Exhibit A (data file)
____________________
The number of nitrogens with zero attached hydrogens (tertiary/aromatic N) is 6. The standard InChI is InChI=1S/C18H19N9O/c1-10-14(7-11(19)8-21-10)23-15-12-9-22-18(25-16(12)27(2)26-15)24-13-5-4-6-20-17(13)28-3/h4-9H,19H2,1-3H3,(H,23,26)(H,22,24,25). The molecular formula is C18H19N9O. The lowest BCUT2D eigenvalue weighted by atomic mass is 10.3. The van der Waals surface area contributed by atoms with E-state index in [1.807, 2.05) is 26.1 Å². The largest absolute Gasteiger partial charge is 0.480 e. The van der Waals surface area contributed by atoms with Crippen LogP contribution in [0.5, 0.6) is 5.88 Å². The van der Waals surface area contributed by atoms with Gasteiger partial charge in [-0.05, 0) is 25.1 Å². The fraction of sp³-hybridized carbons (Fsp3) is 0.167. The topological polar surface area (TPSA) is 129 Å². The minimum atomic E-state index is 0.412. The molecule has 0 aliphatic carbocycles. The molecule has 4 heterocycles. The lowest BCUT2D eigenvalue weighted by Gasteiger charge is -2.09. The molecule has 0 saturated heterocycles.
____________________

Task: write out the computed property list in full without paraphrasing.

The number of nitrogens with zero attached hydrogens (tertiary/aromatic N) is 6. The standard InChI is InChI=1S/C18H19N9O/c1-10-14(7-11(19)8-21-10)23-15-12-9-22-18(25-16(12)27(2)26-15)24-13-5-4-6-20-17(13)28-3/h4-9H,19H2,1-3H3,(H,23,26)(H,22,24,25). The molecular formula is C18H19N9O. The lowest BCUT2D eigenvalue weighted by atomic mass is 10.3. The van der Waals surface area contributed by atoms with E-state index in [1.807, 2.05) is 26.1 Å². The largest absolute Gasteiger partial charge is 0.480 e. The van der Waals surface area contributed by atoms with Crippen LogP contribution in [0.5, 0.6) is 5.88 Å². The van der Waals surface area contributed by atoms with Gasteiger partial charge in [-0.05, 0) is 25.1 Å². The fraction of sp³-hybridized carbons (Fsp3) is 0.167. The topological polar surface area (TPSA) is 129 Å². The minimum atomic E-state index is 0.412. The molecule has 0 aliphatic carbocycles. The molecule has 4 heterocycles. The lowest BCUT2D eigenvalue weighted by Gasteiger charge is -2.09. The molecule has 0 saturated heterocycles.